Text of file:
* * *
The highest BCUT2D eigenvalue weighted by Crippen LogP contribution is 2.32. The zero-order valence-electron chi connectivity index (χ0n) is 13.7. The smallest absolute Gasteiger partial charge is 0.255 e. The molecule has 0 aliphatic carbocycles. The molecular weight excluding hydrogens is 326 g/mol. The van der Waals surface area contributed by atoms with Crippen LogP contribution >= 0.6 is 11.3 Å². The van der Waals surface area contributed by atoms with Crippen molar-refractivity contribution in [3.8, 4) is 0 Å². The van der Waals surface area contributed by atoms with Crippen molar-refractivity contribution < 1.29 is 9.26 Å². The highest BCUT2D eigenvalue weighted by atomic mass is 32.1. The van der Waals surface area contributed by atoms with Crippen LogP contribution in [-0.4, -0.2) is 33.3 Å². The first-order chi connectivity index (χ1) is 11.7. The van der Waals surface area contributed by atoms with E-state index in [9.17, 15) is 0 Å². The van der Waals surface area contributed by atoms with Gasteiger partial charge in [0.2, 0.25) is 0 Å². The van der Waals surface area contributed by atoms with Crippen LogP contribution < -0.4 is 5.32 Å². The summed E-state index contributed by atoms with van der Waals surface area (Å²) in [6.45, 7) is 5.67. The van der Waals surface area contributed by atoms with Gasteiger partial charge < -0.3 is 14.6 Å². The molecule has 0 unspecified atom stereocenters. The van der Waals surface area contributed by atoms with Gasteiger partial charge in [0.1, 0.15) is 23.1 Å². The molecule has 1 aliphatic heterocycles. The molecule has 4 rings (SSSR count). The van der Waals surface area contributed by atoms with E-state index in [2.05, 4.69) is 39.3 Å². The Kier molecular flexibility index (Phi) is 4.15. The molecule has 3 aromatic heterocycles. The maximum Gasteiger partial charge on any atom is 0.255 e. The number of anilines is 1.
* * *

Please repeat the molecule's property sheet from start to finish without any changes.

The highest BCUT2D eigenvalue weighted by Crippen LogP contribution is 2.32. The zero-order valence-electron chi connectivity index (χ0n) is 13.7. The smallest absolute Gasteiger partial charge is 0.255 e. The molecule has 0 aliphatic carbocycles. The molecular weight excluding hydrogens is 326 g/mol. The van der Waals surface area contributed by atoms with Crippen LogP contribution >= 0.6 is 11.3 Å². The van der Waals surface area contributed by atoms with Crippen molar-refractivity contribution in [3.8, 4) is 0 Å². The van der Waals surface area contributed by atoms with Crippen molar-refractivity contribution < 1.29 is 9.26 Å². The highest BCUT2D eigenvalue weighted by atomic mass is 32.1. The van der Waals surface area contributed by atoms with Crippen LogP contribution in [-0.4, -0.2) is 33.3 Å². The first-order chi connectivity index (χ1) is 11.7. The van der Waals surface area contributed by atoms with E-state index in [9.17, 15) is 0 Å². The van der Waals surface area contributed by atoms with Gasteiger partial charge in [0.2, 0.25) is 0 Å². The van der Waals surface area contributed by atoms with Crippen LogP contribution < -0.4 is 5.32 Å². The summed E-state index contributed by atoms with van der Waals surface area (Å²) in [6.45, 7) is 5.67. The van der Waals surface area contributed by atoms with Gasteiger partial charge < -0.3 is 14.6 Å². The molecule has 0 unspecified atom stereocenters. The van der Waals surface area contributed by atoms with Gasteiger partial charge in [0.1, 0.15) is 23.1 Å². The molecule has 1 aliphatic heterocycles. The molecule has 4 rings (SSSR count). The van der Waals surface area contributed by atoms with E-state index in [2.05, 4.69) is 39.3 Å². The Kier molecular flexibility index (Phi) is 4.15. The molecule has 3 aromatic heterocycles. The maximum Gasteiger partial charge on any atom is 0.255 e. The number of anilines is 1.